Face of Climate Change: What do you think of the Lorax today?

This entry is part 2 of 5 in the series Face of Climate Change
Dr Seuss cover of The Lorax book

Click the book’s cover to visit its Amazon page.

The Face of Climate Change is a campaign organized by the Earth Day Network to personalize environmental threats and dangers. Yesterday was the 43rd annual Earth Day, and I selected one of their photos to feature on OurValues.org. Today, let’s consider another face: The Lorax.

Why the Lorax? When I picked up my son at elementary school yesterday afternoon, I asked him if the school did anything special about Earth Day. “We saw The Lorax,” he said. “But it was the old one. Not the movie version.” I figured he must have seen the animated TV special, which first aired in 1972 and now is available on DVD. The “movie version” he was referencing is a computer-animated film with high production values released last year. Both versions are based on Dr. Seuss’ children’s book by the same title, published in 1971—just one year after the first Earth Day.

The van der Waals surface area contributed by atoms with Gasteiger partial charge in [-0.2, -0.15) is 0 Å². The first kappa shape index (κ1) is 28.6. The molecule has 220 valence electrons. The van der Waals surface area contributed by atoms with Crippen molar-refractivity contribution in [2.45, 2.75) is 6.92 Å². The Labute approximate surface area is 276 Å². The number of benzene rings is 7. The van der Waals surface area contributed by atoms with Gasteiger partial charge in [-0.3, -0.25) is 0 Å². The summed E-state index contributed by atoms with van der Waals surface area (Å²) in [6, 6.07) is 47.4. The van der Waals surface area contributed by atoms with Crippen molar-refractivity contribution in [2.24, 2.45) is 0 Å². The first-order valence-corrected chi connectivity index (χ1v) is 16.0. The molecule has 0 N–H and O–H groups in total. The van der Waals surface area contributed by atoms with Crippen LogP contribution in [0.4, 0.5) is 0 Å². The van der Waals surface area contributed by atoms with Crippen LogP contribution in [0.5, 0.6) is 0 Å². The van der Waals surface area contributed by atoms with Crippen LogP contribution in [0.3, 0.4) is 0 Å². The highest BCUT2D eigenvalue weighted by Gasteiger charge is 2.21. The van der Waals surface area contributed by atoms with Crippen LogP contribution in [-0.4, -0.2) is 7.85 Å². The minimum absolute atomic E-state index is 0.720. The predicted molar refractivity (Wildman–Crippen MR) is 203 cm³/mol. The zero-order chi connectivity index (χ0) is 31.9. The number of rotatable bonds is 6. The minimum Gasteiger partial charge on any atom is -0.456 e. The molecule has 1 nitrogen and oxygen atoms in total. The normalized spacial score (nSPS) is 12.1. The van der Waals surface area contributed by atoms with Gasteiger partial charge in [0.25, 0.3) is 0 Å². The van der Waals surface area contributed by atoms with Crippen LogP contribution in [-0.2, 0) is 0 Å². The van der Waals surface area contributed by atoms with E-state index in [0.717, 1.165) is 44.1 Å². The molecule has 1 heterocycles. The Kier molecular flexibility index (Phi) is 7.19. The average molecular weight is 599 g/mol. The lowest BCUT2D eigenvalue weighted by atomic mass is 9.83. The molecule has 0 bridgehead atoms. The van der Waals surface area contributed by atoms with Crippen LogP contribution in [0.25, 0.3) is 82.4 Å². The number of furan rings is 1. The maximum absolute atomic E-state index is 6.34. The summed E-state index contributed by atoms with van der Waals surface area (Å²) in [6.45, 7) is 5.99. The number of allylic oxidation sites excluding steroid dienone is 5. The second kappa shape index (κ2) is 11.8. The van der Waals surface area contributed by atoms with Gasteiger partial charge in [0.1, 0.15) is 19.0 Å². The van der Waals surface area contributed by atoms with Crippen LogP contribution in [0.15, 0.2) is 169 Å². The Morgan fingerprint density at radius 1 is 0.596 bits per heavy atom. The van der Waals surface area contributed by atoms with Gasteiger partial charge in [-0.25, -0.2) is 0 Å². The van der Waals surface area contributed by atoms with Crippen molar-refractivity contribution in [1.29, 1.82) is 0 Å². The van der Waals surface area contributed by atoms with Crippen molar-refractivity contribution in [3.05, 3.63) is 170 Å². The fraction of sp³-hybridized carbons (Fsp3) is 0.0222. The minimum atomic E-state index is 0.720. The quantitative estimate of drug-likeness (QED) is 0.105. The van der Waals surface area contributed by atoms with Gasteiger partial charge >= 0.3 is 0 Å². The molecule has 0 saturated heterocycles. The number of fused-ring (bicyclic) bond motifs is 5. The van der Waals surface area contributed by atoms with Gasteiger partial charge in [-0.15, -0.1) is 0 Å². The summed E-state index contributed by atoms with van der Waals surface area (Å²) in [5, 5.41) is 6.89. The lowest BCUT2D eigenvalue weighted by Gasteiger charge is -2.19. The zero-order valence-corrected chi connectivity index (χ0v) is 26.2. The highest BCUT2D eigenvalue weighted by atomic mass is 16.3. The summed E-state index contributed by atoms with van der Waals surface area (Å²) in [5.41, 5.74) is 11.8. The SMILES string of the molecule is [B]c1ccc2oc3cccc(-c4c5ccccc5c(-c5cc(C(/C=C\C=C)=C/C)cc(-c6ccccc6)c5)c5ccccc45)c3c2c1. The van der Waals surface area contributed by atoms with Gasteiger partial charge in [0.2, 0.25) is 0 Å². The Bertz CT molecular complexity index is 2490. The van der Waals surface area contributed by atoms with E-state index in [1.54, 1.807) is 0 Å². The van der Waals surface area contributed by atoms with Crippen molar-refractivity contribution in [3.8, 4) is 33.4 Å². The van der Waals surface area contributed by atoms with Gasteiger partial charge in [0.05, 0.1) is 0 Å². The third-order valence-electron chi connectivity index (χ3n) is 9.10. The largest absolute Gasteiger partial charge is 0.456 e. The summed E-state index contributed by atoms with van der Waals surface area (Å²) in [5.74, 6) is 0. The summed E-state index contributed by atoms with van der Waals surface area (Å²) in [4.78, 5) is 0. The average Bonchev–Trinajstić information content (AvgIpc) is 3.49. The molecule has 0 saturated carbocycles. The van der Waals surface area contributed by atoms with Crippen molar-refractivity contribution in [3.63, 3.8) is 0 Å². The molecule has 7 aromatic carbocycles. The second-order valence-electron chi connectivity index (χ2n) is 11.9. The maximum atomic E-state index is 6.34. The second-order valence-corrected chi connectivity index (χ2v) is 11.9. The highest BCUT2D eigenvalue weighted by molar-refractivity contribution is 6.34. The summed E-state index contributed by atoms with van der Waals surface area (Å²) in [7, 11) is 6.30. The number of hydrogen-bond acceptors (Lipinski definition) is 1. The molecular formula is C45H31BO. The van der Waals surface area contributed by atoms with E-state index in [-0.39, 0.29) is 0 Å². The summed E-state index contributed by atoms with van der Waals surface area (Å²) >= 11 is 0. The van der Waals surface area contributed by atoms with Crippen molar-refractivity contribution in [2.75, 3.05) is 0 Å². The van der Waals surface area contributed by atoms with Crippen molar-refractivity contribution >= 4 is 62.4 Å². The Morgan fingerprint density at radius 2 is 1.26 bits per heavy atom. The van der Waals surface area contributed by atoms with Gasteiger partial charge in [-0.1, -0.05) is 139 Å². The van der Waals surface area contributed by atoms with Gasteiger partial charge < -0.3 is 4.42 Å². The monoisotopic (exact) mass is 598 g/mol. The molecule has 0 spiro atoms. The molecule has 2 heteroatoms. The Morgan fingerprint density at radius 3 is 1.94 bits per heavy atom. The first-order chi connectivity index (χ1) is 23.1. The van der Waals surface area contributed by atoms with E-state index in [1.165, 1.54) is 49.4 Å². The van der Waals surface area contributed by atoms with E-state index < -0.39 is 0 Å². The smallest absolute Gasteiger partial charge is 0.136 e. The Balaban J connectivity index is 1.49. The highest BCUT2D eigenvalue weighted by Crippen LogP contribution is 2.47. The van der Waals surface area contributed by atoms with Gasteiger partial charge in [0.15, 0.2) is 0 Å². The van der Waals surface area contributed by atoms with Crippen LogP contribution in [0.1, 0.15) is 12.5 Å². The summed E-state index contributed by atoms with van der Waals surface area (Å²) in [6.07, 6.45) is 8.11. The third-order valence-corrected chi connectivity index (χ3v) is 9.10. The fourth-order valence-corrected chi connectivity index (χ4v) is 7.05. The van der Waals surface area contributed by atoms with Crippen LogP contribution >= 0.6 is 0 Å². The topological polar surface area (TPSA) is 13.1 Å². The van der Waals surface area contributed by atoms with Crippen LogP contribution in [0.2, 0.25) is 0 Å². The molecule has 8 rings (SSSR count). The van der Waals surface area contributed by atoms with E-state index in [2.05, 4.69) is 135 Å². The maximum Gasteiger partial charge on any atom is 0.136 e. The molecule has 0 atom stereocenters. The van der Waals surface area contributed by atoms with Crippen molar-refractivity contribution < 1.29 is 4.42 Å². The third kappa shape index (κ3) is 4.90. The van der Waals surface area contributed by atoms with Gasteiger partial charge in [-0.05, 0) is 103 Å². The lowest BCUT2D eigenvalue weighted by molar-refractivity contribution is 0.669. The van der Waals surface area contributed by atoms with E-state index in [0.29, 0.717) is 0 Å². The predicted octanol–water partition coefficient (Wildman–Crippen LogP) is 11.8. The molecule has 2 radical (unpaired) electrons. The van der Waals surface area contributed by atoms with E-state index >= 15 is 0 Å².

Did you read the book? Or see one of the animated versions? The Lorax is a fable about the onslaught of industry and the plight of the environment. The Lorax embodies the environment; industry is the Once-ler. The Once-ler is a polluter who fells the trees to use as raw materials in his factory. The Lorax speaks for the trees. The Once-ler ignores his warnings and, having cut down the very last tree, must close his factory due to lack of materials. The Lorax departs, and the Once-ler is left to live alone.

But there is redemption at the end, sort of. The Once-ler gives the last remaining seed from the felled trees to a boy, hoping that he might replant the forest.

As you can imagine, The Lorax incited a great deal of controversy, seen by many as an anti-industry, pro-environment piece of propaganda aimed at kids. Controversy continued into the late 1980s when a regional dispute broke out in California, sparked by logging-industry officials who felt school children were being biased against them. Environmental scientists took the book so seriously that an original line in Seuss’s book about terrible conditions in Lake Erie was removed in the 1980s—two Lake Erie researchers convinced Seuss that Erie was on the road back to health.

Clearly, this is more than a tale for children!

If you saw or read The Lorax, what did you think?

Was this an appropriate film to show to elementary schoolchildren on Earth Day?

Are you doing anything this week to commemorate Earth Day?

Please leave a comment below:

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